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Johnson County co-responders log record-year of interventions

co responders
Posted at 5:55 PM, Jan 26, 2023
and last updated 2023-01-26 18:55:01-05

PRAIRIE VILLAGE, Kan. — More people are connecting with mental health professionals in Johnson County than ever before, specifically through the co-responder program.

The Johnson County Mental Health Center worked with local sheriff’s offices and police departments to place mental health professionals within their organizations.

Co-responders lead mental health decisions in the community from outreach to joint 911 response.

“They aren’t the right person all the time to provide that support or intervention that’s needed,” said Johnson County Mental Health Center Deputy Division Director Jessica Murphy.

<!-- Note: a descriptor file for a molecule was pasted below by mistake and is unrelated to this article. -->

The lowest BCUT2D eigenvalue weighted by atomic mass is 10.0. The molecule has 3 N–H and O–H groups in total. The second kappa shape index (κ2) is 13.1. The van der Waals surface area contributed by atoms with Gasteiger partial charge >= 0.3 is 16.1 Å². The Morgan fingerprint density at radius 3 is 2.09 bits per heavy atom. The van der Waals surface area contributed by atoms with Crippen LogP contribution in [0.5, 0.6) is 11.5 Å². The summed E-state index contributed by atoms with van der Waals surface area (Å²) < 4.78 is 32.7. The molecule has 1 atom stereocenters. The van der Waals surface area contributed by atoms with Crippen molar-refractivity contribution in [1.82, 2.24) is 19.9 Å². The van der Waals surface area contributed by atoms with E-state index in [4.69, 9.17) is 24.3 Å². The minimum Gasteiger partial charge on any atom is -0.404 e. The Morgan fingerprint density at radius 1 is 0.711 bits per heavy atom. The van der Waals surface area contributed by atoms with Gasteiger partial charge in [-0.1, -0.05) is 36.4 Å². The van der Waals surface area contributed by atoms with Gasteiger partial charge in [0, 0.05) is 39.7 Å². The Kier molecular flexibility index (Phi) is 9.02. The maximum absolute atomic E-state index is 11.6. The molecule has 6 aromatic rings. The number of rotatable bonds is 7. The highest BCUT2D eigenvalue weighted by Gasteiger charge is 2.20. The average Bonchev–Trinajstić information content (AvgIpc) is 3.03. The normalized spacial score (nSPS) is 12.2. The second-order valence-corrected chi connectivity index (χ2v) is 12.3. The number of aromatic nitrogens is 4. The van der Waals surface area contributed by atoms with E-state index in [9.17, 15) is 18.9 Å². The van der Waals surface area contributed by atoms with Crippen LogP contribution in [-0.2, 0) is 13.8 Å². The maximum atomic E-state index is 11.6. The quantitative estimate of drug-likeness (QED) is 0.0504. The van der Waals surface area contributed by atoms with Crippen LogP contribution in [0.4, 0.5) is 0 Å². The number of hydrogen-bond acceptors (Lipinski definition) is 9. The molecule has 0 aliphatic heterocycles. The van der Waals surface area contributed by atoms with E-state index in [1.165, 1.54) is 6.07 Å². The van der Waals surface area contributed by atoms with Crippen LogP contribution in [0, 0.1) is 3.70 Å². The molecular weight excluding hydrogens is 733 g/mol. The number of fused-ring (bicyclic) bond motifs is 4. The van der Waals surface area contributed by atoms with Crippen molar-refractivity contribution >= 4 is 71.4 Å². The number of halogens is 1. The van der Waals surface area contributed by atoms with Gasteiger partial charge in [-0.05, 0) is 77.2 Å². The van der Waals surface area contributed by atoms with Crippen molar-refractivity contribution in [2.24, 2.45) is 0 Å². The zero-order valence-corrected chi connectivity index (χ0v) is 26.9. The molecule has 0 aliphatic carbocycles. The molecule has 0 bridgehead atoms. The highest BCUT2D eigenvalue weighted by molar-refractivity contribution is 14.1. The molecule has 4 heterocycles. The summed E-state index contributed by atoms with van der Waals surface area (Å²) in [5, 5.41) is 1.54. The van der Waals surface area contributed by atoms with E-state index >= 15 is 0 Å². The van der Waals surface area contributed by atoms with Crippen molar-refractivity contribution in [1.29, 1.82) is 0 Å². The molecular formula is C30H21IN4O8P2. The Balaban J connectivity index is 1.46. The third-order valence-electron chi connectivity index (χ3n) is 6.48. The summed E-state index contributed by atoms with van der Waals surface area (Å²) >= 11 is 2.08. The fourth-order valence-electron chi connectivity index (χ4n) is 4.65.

Murphy says the increase in responses by co-responders in the area could be due to a variety of reasons, such as more available resources and less stigma around seeking help.


Prairie Village is one of the cities in Johnson County who has a co-responder embedded within the department.

The department’s staff services division commander Ivan Washington said the program is an advantage for their officers.

“The benefit of having the co-responders is to constantly check in and constantly prod,” Washington said. “Just make sure residents are in a safe place.”

A co-responder’s day is split between field work and making calls in the office. A simple call can make a difference according to Murphy.

“Just having that conversation allows them to talk about it in a supportive setting because often you feel alone after those things happen,” she said.

The program employs 16 co-responders, and they are looking for four more full-time employees.